By Helen Brewer
When state legislators do something we don’t like, do we have to wait until the next general election to vote them out of office, or should we be able to get rid of them right away?
In some states, citizens can attempt to remove an elected official at any time by initiating a recall election. Nineteen states allow citizens to recall state officials, such as legislators or governors, and many more allow local officials to be recalled.
But a thorny debate lurks behind every recall election: Do recalls embody the spirit of democracy by fulfilling the promise of government “by the people, for the people,” or are they a political tool special interest groups use to circumvent the democratic process?
This debate came to a head recently in Colorado, where citizens initiated (and ultimately abandoned) a recall effort against Representative Tom Sullivan (D) after he supported policies some constituents (and a prominent statewide gun rights group) opposed, including gun control measures. (The recall effort was eventually pulled.)
Some states’ laws prevent this kind of political recall from occurring. Under these “judicial recall” laws, a legislator can only be recalled for committing crimes or failing to fulfill official duties. In states like Colorado that don’t require such grounds for recall, however, citizens can recall a legislator simply because they don’t like his or her policy positions.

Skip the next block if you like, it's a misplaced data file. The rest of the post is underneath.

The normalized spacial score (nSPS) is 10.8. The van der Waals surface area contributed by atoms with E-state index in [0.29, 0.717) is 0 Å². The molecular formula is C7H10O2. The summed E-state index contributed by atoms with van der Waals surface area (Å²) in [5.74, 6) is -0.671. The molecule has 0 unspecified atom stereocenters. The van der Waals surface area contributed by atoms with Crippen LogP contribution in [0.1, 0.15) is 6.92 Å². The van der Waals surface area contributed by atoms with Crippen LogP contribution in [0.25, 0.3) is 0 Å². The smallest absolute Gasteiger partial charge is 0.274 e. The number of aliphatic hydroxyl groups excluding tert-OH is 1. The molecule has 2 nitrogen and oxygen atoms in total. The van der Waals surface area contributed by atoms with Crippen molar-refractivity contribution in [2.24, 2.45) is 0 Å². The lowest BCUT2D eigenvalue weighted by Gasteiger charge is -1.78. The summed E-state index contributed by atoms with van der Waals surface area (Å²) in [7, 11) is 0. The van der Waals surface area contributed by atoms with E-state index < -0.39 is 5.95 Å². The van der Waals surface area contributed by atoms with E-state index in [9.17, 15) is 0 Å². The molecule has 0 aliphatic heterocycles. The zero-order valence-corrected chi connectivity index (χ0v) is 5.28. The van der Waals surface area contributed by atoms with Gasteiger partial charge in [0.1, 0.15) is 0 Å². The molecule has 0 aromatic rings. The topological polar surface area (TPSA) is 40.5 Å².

The debate over whether the recall is a fundamental democratic exercise or an opportunity for well-funded special interests to undo popular elections whose results they disagree with is complicated by the fact that recall elections sometimes occur separately from general elections and at odd times of year.
To some, like special elections expert Joshua Spivak, the thinking has been that the results of these off-cycle, low-voter-turnout recall elections reflect the opinions of only a small, angry group of citizens, not the broader public.
However, Spivak recently wrote he was surprised to find recall elections are actually more successful at ousting elected officials when they occur during general elections than when they are stand-alone elections. This seems to suggest recall elections can be representative of general public opinion and are not necessarily unrepresentative snapshots of the opinions of a small group of disgruntled voters.
But the other side of the recall debate still asks whether the mechanism is an appropriate way to influence politics – shouldn’t we just wait for the next regularly scheduled election to send a message by voting a legislator out of office then? Why should we get to change our minds about our elected officials whenever we want, when primary and general elections already allow us to do just that?
Perhaps because, as Spivak tells us in a phone interview, “the people who created this law were the people.” In many cases, “The voters adopted it—the voters said (recalls) should be allowed.”
Details vary by state, but to launch a recall election, citizens typically must gather a specified number of signatures on a petition within a certain time frame. Learn more by visiting our recently updated webpages covering recall of state officials and recall of local officials.
Helen Brewer is an intern with NCSL’s Center for Legislative Strengthening.